Linux Is Hard, Except When It Isn’t

Online tech news site Ars Technica (which I recommend, by the way) recently reviewed the Dell XPS 13 Developer Edition.  Its unique feature: it ships with Ubuntu Linux as the default operating system.  This preload deal had a few unique properties:

  • It’s from a major system vendor, not a no-name or third-party integrator.
  • It’s a desktop-oriented product, not a server.
  • Most notably, the vendor actually put effort into making it work well.

That last point deserves some explanation.  A few vendors have grabbed a Windows computer they sell and allowed the option to preload Linux on it, but without support; you’re on your own if it doesn’t work in some way, which is likely.  Essentially, they save you the time of wiping Windows off the box and doing a fresh install, but not much more.  But this laptop comes out of Dell’s Project Sputnik, a project to put out Linux machines for developers with a “DevOps” flavor, and they felt the machine had to work as well as their regular products.  So they actually put effort and testing into getting the laptop to run Ubuntu well, with all the drivers configured properly and tweaked to support the machine’s quirks, just like they do for Windows.

And so, the review is surprised to learn that Ubuntu on the XPS 13, well, just works!  It’s even in the title of the review.  Here’s reviewer Lee Hutchinson’s observations:

I’ve struggled before with using Linux as my full-time operating environment both at work and at home. I did it for years at work, but it was never quite as easy as I wanted it to be—on an older Dell laptop, keeping dual monitor support working correctly across updates required endless fiddling with xorg.conf, and whether or not it was Nvidia’s fault was totally irrelevant to swearing, cursing Past Lee, trying desperately to get his monitors to display images so he could make his 10am conference call without having to resort to running the meeting on the small laptop screen.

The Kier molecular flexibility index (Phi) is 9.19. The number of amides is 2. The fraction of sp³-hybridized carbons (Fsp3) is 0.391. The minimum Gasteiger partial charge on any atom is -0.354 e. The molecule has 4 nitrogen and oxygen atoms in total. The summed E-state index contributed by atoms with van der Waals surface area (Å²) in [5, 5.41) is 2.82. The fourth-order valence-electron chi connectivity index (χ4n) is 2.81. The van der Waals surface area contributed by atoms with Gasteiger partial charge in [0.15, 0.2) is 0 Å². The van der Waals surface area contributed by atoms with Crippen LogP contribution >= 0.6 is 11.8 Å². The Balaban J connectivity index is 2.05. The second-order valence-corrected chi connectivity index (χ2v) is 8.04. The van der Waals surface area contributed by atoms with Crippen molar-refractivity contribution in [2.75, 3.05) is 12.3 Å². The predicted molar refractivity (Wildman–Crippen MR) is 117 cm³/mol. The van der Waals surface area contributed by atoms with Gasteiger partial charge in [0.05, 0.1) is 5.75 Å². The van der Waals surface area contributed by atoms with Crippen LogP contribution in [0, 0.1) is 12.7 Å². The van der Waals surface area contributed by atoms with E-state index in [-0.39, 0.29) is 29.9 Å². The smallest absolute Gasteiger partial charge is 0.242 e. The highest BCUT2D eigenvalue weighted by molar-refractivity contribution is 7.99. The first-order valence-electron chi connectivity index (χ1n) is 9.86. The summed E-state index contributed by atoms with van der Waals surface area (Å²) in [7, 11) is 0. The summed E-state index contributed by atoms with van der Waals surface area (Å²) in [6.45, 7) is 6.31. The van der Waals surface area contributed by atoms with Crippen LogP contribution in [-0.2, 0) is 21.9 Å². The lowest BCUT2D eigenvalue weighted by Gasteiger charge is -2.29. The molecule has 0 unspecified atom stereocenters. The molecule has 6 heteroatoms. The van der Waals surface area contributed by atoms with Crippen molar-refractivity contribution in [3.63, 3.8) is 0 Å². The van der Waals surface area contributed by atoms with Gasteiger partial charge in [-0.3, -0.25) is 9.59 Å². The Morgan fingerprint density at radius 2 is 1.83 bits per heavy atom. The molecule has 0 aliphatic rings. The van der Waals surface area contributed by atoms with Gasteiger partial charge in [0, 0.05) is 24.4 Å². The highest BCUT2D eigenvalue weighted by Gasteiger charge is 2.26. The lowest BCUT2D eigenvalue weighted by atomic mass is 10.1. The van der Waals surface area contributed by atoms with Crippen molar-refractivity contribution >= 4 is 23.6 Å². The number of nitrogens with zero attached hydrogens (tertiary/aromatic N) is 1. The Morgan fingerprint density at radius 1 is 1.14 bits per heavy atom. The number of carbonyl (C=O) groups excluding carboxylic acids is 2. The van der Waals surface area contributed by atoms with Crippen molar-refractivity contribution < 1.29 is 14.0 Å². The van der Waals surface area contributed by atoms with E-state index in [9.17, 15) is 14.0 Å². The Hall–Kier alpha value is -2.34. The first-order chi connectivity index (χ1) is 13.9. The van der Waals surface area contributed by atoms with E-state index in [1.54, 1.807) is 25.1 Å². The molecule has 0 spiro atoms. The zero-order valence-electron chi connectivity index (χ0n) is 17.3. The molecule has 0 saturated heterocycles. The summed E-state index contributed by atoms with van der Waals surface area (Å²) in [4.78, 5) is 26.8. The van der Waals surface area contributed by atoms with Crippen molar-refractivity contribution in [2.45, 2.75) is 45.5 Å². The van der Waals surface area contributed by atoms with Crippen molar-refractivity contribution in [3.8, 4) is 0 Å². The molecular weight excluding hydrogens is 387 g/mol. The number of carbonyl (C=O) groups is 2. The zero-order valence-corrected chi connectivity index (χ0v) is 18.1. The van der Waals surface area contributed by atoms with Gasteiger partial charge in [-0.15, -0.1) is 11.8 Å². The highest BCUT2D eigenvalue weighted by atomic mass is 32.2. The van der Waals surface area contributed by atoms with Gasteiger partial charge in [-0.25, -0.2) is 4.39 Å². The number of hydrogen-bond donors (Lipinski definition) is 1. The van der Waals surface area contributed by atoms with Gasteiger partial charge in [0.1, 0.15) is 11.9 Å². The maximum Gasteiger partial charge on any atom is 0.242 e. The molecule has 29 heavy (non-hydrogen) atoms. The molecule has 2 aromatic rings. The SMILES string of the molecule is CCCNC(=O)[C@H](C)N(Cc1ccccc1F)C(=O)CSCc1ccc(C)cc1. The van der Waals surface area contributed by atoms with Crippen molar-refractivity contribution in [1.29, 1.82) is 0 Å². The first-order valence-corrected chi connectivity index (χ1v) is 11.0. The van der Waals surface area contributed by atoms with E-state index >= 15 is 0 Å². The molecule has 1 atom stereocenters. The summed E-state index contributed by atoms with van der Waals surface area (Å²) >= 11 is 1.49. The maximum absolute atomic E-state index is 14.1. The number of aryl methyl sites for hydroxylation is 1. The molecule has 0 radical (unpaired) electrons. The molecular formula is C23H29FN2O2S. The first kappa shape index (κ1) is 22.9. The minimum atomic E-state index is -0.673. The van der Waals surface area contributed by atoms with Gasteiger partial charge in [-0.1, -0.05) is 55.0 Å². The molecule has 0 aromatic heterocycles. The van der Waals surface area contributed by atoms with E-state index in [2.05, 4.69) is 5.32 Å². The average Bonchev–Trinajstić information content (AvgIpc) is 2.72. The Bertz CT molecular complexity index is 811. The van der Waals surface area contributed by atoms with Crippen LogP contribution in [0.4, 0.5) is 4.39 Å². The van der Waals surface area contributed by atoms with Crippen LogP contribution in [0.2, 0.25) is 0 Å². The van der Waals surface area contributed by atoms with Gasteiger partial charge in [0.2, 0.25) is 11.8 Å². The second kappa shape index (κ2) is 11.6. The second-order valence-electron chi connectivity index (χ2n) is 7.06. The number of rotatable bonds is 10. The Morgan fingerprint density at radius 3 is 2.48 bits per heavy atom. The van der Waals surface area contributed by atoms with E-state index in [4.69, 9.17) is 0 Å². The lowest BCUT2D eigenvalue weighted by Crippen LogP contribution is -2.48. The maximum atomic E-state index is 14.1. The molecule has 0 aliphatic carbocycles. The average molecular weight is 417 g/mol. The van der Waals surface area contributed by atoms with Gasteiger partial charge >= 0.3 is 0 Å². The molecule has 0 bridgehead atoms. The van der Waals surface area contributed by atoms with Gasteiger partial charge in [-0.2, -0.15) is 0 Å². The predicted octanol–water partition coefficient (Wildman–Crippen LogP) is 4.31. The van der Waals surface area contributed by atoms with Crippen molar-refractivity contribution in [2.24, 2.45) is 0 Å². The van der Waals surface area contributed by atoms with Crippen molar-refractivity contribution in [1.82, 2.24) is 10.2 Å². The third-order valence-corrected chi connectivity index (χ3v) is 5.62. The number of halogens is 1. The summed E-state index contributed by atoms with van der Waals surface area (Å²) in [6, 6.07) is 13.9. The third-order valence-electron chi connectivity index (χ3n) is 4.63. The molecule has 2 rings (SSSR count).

And thence comes the astonishment: on this Linux laptop, everything just works.  Most of the review is spent on the kinds of hardware features that distinguish this from other laptops: the keyboard is like this, the screen is that resolution, it has this CPU and this much RAM and so on.  Some space is devoted to impressions of the default Ubuntu 12.04 install, and some space is given to the special “DevOps” software, which helps the developer reproduce the software environment on the laptop when deploying apps.

But before all that, Hutchinson has to put in a dig:

It’s an impressive achievement, and it’s also a sad comment on the overall viability of Linux as a consumer-facing operating system for normal people. I don’t think anyone is arguing that Linux hasn’t earned its place in the data center—it most certainly has—but there’s no way I’d feel comfy installing even newbie-friendly Ubuntu or Mint on my parents’ computers. The XPS 13 DE shows the level of functionality and polish possible with extra effort, and that effort and polish together means this kind of Linux integration is something we won’t see very often outside of boutique OEMs.

Of course, Windows is actually worse than Linux on the hardware front–when you don’t get it pre-installed.  Imagine if more vendors put as much effort into preinstalled Linux as they did into preinstalled Windows.  In that alternate reality, I imagine people would react more like this:

“Isn’t that what you’re looking for in a mainstream product?” Rick chided. “In 1996 it was: ‘Wow look at this, I got Linux running on xxxxxxxx.’ Even in 2006 that was at times an accomplishment… When was the last time you turned on an Apple or Windows machine and marveled that it ‘just worked?’ It should be boring.”

Which was, of course, the reaction Hutchinson got when discussing the review with a Linux-using friend.

With Microsoft being less of a friend to the hardware vendors every day, here’s a case study more of them should be paying attention to.